Mark McGwire came into Pittsburgh with 501 career homers and left four games later with the same number, plus a healthy respect for the Pirates' fast-improving starting pitching.
Kris Benson made his third consecutive strong start, holding St. Louis to a run over seven innings and striking out McGwire with the bases full in the seventh to pitch the Pittsburgh Pirates to a 5-1 victory Sunday.
McGwire was 0-for-2 with two strikeouts and two walks to finish 1-for-10 with no extra-base hits in the series. The Pirates won three times, getting well-pitched games from rookie Jimmy Anderson, Francisco Cordova and Benson.
Benson (10-8) extended the Pirates' run of excellent starts, pitching four-hit ball while allowing one run for the third start in a row. He beat the Mets 5-1 with a complete game on July 27 and held Atlanta to a run over eight innings in winning 7-1 Tuesday.
"He's good, really good," McGwire said. "He doesn't give you much to hit."
The evidence: McGwire is 0-for-7 against Benson.
Since making some mechanical adjustments in the bullpen in New York after going 1-3 with a 10.52 ERA in his previous four starts, Benson is 3-0 with a 1.08 ERA.
"Obviously, he's impressive," Cardinals manager Tony La Russa said. "They're pitching very well. We didn't pitch badly in three of the four games, but they're pitching very well right now."
The Pirates have won seven of nine and eight of 12, a stretch in which their starting pitchers have a 1.93 ERA.
"We've said all season that iwe could get on a roll, the starting pitching could take us through a good streak," manager Gene Lamont said.
Benson struggled with his control at times, walking two and hitting a batter to load the bases in the first before striking out Craig Paquette to end the inning. Benson finished with four walks and seven strikeouts.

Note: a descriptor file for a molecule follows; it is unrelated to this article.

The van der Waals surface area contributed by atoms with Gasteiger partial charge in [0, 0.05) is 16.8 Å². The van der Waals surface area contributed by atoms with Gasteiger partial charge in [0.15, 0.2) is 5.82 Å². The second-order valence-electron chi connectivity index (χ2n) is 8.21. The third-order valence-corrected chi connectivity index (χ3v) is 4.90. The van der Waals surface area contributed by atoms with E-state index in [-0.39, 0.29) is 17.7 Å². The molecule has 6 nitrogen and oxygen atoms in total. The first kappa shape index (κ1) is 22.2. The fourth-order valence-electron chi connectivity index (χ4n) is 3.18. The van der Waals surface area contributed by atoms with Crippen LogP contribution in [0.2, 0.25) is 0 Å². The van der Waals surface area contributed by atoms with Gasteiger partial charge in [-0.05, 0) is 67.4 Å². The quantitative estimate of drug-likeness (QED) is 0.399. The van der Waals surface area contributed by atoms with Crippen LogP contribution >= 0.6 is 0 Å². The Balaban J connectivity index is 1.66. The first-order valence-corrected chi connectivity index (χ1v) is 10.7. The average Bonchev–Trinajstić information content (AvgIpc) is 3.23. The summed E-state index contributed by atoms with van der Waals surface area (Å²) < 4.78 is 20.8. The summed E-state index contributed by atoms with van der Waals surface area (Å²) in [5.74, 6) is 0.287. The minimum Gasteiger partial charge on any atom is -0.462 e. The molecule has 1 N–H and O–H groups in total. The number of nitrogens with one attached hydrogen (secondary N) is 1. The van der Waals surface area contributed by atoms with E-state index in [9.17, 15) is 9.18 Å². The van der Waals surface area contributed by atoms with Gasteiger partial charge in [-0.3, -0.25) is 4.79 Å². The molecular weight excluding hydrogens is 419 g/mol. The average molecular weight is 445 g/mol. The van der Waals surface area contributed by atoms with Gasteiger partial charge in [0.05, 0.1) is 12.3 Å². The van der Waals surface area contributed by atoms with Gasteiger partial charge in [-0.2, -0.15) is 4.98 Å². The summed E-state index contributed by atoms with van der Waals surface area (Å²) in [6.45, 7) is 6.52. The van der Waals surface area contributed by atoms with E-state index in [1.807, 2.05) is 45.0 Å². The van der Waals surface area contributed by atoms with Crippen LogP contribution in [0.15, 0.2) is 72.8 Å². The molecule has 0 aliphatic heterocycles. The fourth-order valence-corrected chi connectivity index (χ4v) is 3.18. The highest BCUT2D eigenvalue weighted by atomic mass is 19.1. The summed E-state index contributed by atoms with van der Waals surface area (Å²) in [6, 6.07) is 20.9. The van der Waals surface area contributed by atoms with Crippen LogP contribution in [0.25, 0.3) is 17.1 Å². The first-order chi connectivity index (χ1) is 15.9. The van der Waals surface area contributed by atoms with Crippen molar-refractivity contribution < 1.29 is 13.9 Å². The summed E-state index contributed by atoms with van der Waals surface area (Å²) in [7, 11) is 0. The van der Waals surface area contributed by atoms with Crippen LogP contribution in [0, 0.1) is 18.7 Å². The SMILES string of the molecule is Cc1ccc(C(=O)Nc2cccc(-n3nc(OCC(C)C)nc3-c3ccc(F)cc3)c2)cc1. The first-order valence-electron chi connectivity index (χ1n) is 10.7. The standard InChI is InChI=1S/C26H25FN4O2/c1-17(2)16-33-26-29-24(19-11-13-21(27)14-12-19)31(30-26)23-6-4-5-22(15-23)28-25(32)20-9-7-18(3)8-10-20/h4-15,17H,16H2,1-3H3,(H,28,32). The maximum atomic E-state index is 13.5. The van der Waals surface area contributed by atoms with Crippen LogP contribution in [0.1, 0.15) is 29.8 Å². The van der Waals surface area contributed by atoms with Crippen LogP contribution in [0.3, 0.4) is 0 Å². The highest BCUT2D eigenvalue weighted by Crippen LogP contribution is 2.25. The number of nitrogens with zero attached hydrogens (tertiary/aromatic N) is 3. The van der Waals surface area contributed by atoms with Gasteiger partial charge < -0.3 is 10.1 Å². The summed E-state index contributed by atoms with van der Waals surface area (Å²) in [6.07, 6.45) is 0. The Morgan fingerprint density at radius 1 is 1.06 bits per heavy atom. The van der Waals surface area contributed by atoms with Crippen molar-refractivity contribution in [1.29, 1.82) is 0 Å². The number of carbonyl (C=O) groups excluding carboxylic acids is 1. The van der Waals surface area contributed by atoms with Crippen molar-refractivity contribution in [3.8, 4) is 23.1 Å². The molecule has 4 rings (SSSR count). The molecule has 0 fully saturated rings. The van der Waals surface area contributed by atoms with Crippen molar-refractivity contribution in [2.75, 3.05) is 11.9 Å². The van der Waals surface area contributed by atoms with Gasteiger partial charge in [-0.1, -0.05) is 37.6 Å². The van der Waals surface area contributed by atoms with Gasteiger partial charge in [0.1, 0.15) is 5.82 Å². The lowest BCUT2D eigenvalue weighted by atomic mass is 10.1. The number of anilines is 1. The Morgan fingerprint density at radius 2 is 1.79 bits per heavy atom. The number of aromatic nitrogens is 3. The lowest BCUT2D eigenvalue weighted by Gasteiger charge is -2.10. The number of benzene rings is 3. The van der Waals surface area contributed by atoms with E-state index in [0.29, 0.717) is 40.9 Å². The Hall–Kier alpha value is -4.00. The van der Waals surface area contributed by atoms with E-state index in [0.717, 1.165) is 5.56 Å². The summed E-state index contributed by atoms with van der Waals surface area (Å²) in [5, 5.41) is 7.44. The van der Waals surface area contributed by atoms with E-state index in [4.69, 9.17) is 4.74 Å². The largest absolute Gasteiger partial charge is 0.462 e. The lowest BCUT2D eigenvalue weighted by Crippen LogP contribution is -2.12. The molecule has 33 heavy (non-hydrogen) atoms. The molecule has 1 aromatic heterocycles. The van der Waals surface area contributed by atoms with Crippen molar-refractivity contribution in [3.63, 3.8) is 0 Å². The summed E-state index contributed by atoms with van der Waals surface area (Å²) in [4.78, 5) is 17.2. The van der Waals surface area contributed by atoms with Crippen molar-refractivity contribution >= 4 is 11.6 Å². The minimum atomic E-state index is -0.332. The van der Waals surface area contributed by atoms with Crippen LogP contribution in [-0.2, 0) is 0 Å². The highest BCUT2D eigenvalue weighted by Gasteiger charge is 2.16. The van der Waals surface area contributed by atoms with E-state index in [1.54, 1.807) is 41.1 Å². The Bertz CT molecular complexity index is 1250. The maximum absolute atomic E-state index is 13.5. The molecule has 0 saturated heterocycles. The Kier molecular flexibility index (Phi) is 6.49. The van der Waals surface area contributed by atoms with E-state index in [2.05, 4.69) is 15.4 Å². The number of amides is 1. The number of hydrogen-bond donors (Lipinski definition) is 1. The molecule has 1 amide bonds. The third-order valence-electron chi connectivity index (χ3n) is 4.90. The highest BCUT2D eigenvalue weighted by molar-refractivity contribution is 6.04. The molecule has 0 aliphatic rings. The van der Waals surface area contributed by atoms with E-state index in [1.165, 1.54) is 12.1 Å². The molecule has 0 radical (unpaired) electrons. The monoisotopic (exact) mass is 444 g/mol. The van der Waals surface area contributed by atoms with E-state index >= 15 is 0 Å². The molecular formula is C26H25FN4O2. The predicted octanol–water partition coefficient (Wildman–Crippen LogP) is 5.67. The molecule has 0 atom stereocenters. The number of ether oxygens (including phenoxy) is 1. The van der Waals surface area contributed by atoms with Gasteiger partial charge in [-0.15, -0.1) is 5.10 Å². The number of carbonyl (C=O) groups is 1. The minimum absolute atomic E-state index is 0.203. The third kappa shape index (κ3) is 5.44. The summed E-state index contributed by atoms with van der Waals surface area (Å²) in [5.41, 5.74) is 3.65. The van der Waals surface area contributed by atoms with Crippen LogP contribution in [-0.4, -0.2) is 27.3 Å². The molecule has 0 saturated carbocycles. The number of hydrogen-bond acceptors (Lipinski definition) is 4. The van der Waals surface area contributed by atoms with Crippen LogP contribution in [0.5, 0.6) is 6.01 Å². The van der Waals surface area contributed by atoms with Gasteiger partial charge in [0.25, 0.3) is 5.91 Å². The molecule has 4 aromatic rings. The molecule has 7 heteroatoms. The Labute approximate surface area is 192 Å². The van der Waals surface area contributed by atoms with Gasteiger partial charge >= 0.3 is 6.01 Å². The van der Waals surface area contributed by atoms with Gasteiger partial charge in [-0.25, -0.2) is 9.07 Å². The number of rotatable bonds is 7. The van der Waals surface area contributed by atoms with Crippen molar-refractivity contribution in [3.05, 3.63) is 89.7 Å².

The right-handed Benson, the top pick in the June 1996 draft, also had to work out of a bases-loaded jam in the seventh. After Paquette and Alberto Castillo singled and Joe McEwing's force play grounder scored Paquette to make it 4-1, Willie McGee reached on third baseman Ed Sprague's error and Edgar Renteria walked.
But, in danger of falling behind with one swing of McGwire's bat, Benson toughened up and struck him out on three pitches, the last a slider down and away that McGwire swung at futilely for his fifth strikeout of the series.
"It was a big situation with the home run king up there and 30,000 people screaming," Benson said. "I've been throwing him a lot of sliders, but today I threw a lot more curveballs and tried to save a slider for a good opportunity."
Almost as if he were reading the pitcher's mind, catcher Joe Oliver signaled for the slider as soon as Benson ran the count to 0-2.
"It seemed like we were on the same page the whole day," Oliver said.
Marc Wilkins finished up with two shutout innings.
The Pirates took advantage of Cardinals starter Darren Oliver's wildness to open a 4-0 lead. Coming off a 6-0 shutout of San Diego, Oliver (7-8) gave up five hits and walked four over six innings and also made an error that led to a run.
Like Benson, Oliver struggled with his control at the start, walking the bases loaded in the first before Sprague lined a two-run single into center. Sprague also doubled and scored in the fourth on Joe Oliver's force play grounder.
Joe Oliver singled, stole second for the 11th stolen base of his career and scored on Abraham Nunez's squeeze bunt in the Piraes sixth. Oliver added an RBI single in the seventh after the Cardinals intentionally walked Brant Brown to get to him the third consecutive time in two games the Pirates scored following an intentional walk.
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